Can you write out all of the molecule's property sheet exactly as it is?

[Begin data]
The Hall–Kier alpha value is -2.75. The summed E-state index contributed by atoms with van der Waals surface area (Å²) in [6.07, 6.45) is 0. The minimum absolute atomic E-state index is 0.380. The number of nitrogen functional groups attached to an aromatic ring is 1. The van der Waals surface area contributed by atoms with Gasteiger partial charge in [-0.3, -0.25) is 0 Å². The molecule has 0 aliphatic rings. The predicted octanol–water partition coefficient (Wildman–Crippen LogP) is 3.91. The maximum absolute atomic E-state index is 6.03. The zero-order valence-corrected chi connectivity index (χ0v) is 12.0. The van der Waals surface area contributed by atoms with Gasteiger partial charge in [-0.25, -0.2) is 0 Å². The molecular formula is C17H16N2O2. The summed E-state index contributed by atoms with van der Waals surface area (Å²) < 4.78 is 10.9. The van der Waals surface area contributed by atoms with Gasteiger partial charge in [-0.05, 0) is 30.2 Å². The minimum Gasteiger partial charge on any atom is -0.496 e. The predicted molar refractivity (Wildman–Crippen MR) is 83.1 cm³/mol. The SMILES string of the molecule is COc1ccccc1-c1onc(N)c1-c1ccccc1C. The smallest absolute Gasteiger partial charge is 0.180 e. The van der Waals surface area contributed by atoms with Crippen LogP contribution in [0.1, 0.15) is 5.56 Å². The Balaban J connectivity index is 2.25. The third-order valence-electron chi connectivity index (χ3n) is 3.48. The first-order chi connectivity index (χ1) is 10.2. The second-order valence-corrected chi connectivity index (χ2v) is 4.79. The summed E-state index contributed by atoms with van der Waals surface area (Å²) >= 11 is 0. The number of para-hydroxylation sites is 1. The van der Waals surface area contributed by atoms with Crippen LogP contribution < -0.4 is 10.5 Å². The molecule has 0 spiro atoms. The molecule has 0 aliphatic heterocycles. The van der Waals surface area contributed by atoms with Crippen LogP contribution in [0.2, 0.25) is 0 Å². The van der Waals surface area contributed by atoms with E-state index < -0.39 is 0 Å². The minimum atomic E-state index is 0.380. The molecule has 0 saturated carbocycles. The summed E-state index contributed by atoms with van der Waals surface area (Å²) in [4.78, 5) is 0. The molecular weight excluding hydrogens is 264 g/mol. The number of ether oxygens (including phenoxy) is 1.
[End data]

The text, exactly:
The Hall–Kier alpha value is -2.75. The summed E-state index contributed by atoms with van der Waals surface area (Å²) in [6.07, 6.45) is 0. The minimum absolute atomic E-state index is 0.380. The number of nitrogen functional groups attached to an aromatic ring is 1. The van der Waals surface area contributed by atoms with Gasteiger partial charge in [-0.3, -0.25) is 0 Å². The molecule has 0 aliphatic rings. The predicted octanol–water partition coefficient (Wildman–Crippen LogP) is 3.91. The maximum absolute atomic E-state index is 6.03. The zero-order valence-corrected chi connectivity index (χ0v) is 12.0. The van der Waals surface area contributed by atoms with Gasteiger partial charge in [-0.25, -0.2) is 0 Å². The molecular formula is C17H16N2O2. The summed E-state index contributed by atoms with van der Waals surface area (Å²) < 4.78 is 10.9. The van der Waals surface area contributed by atoms with Gasteiger partial charge in [-0.05, 0) is 30.2 Å². The minimum Gasteiger partial charge on any atom is -0.496 e. The predicted molar refractivity (Wildman–Crippen MR) is 83.1 cm³/mol. The SMILES string of the molecule is COc1ccccc1-c1onc(N)c1-c1ccccc1C. The smallest absolute Gasteiger partial charge is 0.180 e. The van der Waals surface area contributed by atoms with Crippen LogP contribution in [0.1, 0.15) is 5.56 Å². The Balaban J connectivity index is 2.25. The third-order valence-electron chi connectivity index (χ3n) is 3.48. The first-order chi connectivity index (χ1) is 10.2. The second-order valence-corrected chi connectivity index (χ2v) is 4.79. The summed E-state index contributed by atoms with van der Waals surface area (Å²) >= 11 is 0. The number of para-hydroxylation sites is 1. The van der Waals surface area contributed by atoms with Crippen LogP contribution < -0.4 is 10.5 Å². The molecule has 0 spiro atoms. The molecule has 0 aliphatic heterocycles. The van der Waals surface area contributed by atoms with Crippen LogP contribution in [0.2, 0.25) is 0 Å². The van der Waals surface area contributed by atoms with E-state index < -0.39 is 0 Å². The minimum atomic E-state index is 0.380. The molecule has 0 saturated carbocycles. The summed E-state index contributed by atoms with van der Waals surface area (Å²) in [4.78, 5) is 0. The molecular weight excluding hydrogens is 264 g/mol. The number of ether oxygens (including phenoxy) is 1.